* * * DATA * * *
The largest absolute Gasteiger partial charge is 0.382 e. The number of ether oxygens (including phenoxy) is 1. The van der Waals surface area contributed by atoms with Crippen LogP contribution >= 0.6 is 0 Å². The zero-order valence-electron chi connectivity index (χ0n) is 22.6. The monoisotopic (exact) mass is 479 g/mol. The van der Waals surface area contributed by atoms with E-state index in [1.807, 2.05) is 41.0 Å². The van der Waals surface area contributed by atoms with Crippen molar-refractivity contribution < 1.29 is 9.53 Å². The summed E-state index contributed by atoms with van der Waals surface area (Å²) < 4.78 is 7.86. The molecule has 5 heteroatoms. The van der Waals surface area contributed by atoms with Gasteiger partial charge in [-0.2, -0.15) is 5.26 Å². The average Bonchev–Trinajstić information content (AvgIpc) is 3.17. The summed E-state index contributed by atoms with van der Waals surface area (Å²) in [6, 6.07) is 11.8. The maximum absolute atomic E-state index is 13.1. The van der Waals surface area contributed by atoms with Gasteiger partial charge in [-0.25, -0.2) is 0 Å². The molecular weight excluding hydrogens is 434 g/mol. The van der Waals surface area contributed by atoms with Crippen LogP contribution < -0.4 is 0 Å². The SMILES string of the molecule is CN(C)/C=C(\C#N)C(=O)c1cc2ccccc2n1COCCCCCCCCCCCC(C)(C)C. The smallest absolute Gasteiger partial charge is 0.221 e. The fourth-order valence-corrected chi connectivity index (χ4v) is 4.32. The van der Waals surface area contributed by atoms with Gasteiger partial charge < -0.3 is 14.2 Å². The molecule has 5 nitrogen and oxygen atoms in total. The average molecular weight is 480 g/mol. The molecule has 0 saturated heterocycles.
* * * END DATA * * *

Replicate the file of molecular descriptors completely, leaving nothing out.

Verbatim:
The largest absolute Gasteiger partial charge is 0.382 e. The number of ether oxygens (including phenoxy) is 1. The van der Waals surface area contributed by atoms with Crippen LogP contribution >= 0.6 is 0 Å². The zero-order valence-electron chi connectivity index (χ0n) is 22.6. The monoisotopic (exact) mass is 479 g/mol. The van der Waals surface area contributed by atoms with E-state index in [1.807, 2.05) is 41.0 Å². The van der Waals surface area contributed by atoms with Crippen molar-refractivity contribution < 1.29 is 9.53 Å². The summed E-state index contributed by atoms with van der Waals surface area (Å²) < 4.78 is 7.86. The molecule has 5 heteroatoms. The van der Waals surface area contributed by atoms with Gasteiger partial charge in [-0.2, -0.15) is 5.26 Å². The average Bonchev–Trinajstić information content (AvgIpc) is 3.17. The summed E-state index contributed by atoms with van der Waals surface area (Å²) in [6, 6.07) is 11.8. The maximum absolute atomic E-state index is 13.1. The van der Waals surface area contributed by atoms with Gasteiger partial charge in [-0.25, -0.2) is 0 Å². The molecular weight excluding hydrogens is 434 g/mol. The van der Waals surface area contributed by atoms with Crippen LogP contribution < -0.4 is 0 Å². The SMILES string of the molecule is CN(C)/C=C(\C#N)C(=O)c1cc2ccccc2n1COCCCCCCCCCCCC(C)(C)C. The smallest absolute Gasteiger partial charge is 0.221 e. The fourth-order valence-corrected chi connectivity index (χ4v) is 4.32. The van der Waals surface area contributed by atoms with Gasteiger partial charge < -0.3 is 14.2 Å². The molecule has 5 nitrogen and oxygen atoms in total. The average molecular weight is 480 g/mol. The molecule has 0 saturated heterocycles.